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Do Weak Institutions Affect Recording of Terror Incidents? Evidence from the United States

Rajeev K. Goel


Recording of crimes as terror incidents often falls in an unclear/fuzzy area due to overlaps with other crimes such as hate crimes, drug or mental health-related crimes, etc. This paper addresses the recording of crimes as terror crimes across US states, alternately considering both the prevalence and intensity of such crimes. Placing the explanatory variables under institutional, economic, social, political and enforcement categories, results show that weak institutions, ceteris paribus, undermine the recording of terror crimes. In other significant influences, states with greater ethnic homogeneity were less likely to have recorded terror crimes and more populous states had greater incidence (but not greater intensity) of recorded terror activity. Some implications for policy are discussed.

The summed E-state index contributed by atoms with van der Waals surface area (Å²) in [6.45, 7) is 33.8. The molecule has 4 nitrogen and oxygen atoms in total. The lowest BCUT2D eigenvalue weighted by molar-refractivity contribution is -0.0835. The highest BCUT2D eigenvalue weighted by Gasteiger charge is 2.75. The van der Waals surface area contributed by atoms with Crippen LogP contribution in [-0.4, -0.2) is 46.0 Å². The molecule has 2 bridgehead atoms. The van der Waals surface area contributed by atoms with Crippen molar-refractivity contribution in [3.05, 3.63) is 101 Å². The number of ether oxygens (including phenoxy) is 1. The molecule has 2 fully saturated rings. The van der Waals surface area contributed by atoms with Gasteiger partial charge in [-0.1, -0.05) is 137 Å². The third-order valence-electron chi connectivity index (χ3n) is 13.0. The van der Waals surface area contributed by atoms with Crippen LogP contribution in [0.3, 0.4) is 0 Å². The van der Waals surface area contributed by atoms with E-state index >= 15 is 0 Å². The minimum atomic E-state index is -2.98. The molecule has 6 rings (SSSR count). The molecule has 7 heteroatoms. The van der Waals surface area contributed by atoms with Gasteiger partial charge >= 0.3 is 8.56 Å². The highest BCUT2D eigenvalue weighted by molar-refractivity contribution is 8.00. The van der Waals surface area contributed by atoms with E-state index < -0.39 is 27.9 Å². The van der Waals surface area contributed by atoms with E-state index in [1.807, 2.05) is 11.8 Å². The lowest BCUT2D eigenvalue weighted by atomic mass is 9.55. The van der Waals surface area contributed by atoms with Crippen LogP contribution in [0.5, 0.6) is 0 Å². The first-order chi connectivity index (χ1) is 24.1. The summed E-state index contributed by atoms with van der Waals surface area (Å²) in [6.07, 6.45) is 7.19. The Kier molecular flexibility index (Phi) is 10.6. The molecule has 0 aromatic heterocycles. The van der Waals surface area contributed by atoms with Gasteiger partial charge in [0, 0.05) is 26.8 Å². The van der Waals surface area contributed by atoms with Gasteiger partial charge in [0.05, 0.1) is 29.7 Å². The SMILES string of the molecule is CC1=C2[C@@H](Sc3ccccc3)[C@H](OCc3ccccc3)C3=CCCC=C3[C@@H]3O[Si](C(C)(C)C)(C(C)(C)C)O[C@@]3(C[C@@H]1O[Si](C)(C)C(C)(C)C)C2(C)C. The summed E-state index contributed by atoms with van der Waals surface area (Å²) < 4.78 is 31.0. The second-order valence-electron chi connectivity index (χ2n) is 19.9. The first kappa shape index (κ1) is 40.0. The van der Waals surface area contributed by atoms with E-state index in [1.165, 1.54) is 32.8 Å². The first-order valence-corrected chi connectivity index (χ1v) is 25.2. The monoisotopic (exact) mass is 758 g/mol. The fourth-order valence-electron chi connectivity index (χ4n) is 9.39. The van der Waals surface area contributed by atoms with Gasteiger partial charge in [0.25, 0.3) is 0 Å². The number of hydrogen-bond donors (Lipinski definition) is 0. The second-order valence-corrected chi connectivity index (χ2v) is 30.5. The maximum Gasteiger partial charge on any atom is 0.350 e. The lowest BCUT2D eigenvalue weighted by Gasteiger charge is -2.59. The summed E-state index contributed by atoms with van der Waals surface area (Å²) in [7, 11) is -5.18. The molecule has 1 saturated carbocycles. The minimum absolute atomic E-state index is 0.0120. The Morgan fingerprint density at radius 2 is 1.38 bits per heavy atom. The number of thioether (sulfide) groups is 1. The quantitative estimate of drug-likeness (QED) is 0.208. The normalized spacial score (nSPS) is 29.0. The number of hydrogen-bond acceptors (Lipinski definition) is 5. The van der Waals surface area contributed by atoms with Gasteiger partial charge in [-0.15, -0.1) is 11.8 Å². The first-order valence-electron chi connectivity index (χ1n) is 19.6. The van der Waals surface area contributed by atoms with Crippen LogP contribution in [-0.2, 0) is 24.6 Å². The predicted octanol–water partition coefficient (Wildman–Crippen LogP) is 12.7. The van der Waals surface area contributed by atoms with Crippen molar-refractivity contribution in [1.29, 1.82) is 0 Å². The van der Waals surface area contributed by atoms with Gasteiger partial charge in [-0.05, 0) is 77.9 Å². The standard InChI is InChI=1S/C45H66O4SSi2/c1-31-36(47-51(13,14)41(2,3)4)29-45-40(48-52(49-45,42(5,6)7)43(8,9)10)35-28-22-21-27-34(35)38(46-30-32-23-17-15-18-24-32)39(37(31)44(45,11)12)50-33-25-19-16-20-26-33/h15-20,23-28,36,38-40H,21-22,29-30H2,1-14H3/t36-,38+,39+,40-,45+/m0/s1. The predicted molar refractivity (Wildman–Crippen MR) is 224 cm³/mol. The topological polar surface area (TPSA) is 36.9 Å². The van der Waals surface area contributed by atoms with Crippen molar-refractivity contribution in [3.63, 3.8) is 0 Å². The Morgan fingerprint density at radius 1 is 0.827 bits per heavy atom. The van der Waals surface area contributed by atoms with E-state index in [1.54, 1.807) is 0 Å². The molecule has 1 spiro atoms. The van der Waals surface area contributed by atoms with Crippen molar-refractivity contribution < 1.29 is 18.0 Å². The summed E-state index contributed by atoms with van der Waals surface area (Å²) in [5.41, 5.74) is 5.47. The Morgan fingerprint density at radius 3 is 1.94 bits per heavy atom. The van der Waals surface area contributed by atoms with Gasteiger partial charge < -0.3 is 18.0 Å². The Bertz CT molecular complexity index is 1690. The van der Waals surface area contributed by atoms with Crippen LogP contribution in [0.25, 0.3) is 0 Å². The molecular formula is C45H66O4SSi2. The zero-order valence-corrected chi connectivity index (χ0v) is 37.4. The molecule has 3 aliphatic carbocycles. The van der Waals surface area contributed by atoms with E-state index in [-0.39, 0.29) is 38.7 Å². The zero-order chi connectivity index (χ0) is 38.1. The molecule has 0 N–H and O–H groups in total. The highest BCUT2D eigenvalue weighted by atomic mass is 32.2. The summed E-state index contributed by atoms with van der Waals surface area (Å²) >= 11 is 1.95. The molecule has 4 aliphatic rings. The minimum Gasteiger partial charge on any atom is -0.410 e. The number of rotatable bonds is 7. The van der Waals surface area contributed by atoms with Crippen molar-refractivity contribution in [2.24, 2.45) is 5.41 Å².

JEL Classification: F52; H56; K42; K49


Comments of Raul Caruso and two referees are appreciated.


Table 5:

Robustness checks using lagged values of corruption.

Dependent variable →TERRincidenceTERRintensity
Wald chi-sq23.9**13.7**

  1. Constant included but not reported in these Probit regressions (A1.1-A1.2). The numbers in parentheses are (absolute) z-statistics based on robust standard errors. * and **, respectively, denote statistical significance at the 10% and 5% (or better) levels.

  2. Constant included but not reported in these robust regressions (A1.3-A1.4). The numbers in parentheses are (absolute) t-statistics. * and **, respectively, denote statistical significance at the 10% and 5% (or better) levels.

  3. CORR14pc and CORR13pc, respectively, correspond to corruption convictions (per capita) in 2014 and 2013.


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Published Online: 2019-07-26

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